a lupus caregiver on a sliding scale between self care and friends

From a Caregiver’s Perspective: Putting Yourself First Is Not Selfish

Being an outsider, watching my mom cope with lupus, I have come to realize that one of the hardest things for her to do is to feel okay putting herself first. It seems that she grapples with the idea that putting herself first is akin to being selfish. I have known times where she has physically felt terrible, but the family may have pressured her to do more. Having grown up with my mom and knowing her nature, I could only imagine the number of times where she may have felt conflicted about saying “no” — she may have had a level of guilt or the desire to not disappoint one of us. But, from my perspective, in my more mature years, I have learned that it is vitally important for her to reestablish what selflessness or generosity actually looks like.

Self-care is not selfish

There are times that I know that she wants to help others and do most (if not all) of the things that are asked of her. Unfortunately, for the sake of her health, it is not in her best interest to be timid with saying “no.” At first glance, some people on the receiving end of that “no” will immediately feel like she may be being selfish. But, I have a different view on this...I think that if this power to say no is not abused, then this act of “selfishness” can actually be positive.

I have gradually seen my mom grow into a person where she understands that it is okay to think of herself, do things for herself, and address her needs sometimes before the needs of others. In order to maintain healthy relationships, she has to ensure that she is remaining healthy and that her needs are taken care of in order to adequately address or take care of others. This is actually a requirement—she has to take care of herself if she intends to ever help others. However, the opposite scenario is one that is not necessarily true. If she would consistently take care of others before herself, over time it would become more difficult for her to fully care for herself.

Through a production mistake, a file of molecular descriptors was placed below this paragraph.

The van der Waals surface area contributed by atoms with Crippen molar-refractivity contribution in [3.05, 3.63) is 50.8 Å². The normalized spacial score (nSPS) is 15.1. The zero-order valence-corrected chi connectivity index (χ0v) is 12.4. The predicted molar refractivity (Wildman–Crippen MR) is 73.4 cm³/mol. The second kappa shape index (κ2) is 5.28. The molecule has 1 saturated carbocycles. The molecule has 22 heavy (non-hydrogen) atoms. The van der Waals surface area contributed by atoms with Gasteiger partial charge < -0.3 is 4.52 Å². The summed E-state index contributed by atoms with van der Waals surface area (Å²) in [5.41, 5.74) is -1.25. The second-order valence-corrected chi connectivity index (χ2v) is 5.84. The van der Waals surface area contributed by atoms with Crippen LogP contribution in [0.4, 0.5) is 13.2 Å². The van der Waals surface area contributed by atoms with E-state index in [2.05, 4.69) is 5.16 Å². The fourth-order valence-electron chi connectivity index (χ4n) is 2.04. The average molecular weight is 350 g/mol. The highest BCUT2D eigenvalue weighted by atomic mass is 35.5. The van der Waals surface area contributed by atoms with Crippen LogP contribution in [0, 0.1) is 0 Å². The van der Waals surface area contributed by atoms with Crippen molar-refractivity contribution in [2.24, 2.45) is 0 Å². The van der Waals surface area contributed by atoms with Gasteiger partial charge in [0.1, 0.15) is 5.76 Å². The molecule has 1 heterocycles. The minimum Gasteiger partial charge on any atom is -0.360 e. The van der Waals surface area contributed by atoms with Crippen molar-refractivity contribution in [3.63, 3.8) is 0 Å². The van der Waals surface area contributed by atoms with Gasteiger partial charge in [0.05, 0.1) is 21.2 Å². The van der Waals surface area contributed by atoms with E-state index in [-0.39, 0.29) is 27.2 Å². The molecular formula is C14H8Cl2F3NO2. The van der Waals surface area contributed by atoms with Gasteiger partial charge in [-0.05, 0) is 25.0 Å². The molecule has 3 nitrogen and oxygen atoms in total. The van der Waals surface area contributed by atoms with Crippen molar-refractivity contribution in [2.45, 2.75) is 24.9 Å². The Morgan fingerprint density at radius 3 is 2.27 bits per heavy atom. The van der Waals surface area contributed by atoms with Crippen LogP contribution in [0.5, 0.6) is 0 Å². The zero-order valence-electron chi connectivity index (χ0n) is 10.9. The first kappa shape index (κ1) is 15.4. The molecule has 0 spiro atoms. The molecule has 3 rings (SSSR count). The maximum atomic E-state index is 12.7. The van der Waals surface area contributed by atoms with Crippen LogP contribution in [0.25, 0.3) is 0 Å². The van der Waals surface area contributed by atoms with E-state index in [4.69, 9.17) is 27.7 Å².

My perspective on lupus self-care

From an “outsider’s” perspective, there are 3 key reasons why I felt it was important for my mom to take care of herself first sometimes.

  1. When our time is filled with the obligations of others, we find that we quickly begin to drain ourselves. Where we were once eager and willing to give, those feelings may quickly fade as that desire is replaced with the obligation. The actual tasks being performed may largely remain unchanged, but our demeanor towards performing them can quickly turn negative.
  2. When we do things for ourselves or the things that we enjoy, it can actually reenergize or recharge us. This can be very important when you’re managing a lifestyle that is often plagued with fatigue. Doing things for yourself, that you enjoy, does not necessarily mean that you are denying the needs of your loved ones. In fact, I would argue that feeling recharged as a result of you doing things for yourself, can make for a better time with your family.
  3. When we are consumed with the obligations of others, we can sometimes lose ourselves in those tasks. How can our loved ones ever experience our real selves, if they are constantly being suppressed?

Self-care should not be confused with selfishness—it’s necessary and important!

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